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Fiscal Cliff To Be Decided by a Few Key Players


(AP Photo)

The campaigning marathon may be over, but there’s a legislative sprint ahead.

There is no goal more urgent between now and the end of the year than mitigating the impact of the expiring tax cuts and impending spending cuts known collectively as the “fiscal cliff.” Virtually no one wants to see the fiscal restraint and associated risk of recession come to pass, but preventing it requires serious negotiating.


Whether lawmakers achieve the so-far-elusive grand bargain, just delay the fiscal belt-tightening, or fail to reach a compromise altogether, the power to keep the economy from going over the cliff will be concentrated in the hands of a precious few. With the policy options mostly on the table and both sides having made clear what their dealbreakers are, the next two months of negotiations will be all about finding a palatable compromise, Congress-watchers say.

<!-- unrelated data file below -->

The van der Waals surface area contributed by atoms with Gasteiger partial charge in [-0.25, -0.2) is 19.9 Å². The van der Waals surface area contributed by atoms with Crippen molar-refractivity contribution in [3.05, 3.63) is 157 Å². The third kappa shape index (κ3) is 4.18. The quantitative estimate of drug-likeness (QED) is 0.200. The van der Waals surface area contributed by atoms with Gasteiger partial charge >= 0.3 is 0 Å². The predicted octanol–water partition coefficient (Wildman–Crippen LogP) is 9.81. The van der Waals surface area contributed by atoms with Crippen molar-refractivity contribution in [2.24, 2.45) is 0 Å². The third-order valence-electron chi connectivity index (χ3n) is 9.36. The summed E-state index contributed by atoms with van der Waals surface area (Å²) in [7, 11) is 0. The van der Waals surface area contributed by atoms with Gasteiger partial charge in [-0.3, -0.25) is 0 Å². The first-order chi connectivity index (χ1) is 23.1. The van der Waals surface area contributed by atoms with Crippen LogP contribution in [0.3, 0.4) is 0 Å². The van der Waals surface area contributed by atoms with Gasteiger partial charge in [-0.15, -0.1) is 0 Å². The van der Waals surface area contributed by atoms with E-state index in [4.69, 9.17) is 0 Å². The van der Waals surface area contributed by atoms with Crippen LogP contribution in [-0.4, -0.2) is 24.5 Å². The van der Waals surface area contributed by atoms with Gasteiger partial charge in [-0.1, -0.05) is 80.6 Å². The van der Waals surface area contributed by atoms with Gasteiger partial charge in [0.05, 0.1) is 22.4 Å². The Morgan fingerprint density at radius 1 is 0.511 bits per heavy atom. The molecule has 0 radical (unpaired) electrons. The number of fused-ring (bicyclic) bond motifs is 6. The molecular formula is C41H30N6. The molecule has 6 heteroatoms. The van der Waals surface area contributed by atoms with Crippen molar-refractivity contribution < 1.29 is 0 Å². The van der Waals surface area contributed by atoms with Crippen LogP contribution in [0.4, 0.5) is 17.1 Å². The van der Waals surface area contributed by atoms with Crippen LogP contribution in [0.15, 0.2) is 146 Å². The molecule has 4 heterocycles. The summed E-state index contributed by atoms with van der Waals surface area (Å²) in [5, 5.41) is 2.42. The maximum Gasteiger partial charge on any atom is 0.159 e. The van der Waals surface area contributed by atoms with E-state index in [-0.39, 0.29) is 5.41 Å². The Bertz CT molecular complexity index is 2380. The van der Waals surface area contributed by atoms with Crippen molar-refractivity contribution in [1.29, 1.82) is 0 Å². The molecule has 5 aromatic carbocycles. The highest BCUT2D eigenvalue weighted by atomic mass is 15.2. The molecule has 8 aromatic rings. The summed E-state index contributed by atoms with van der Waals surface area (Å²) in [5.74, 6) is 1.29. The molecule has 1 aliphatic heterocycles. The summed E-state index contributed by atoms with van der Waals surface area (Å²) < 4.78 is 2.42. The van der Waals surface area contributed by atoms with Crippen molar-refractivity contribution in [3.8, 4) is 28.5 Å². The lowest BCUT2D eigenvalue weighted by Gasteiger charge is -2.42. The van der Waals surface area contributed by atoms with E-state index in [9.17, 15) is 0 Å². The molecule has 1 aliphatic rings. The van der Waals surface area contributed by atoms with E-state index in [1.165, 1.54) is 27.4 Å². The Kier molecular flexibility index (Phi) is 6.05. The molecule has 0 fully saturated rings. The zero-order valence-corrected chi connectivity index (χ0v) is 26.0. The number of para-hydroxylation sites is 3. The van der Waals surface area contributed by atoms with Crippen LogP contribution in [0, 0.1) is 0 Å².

“I don’t think there’s too much magic,” said Douglas Holtz-Eakin, president of the conservative American Action Forum and a director of the Congressional Budget Office under President George W. Bush. “At this point, we know the contours of the disagreement.”

As such, leaders in both parties will be the ones to watch as talks progress. Here are a few of the key lame-duck players:



Going into negotiations, the White House has made one thing clear: Obama will veto any bill that includes an extension of the expiring upper-income tax cuts. To strike a deal, he will no doubt lean heavily on a team of advisers, including Chief of Staff Jacob Lew and National Economic Council Director Gene Sperling, both of whom are policy wonks with years of budget-battle experience.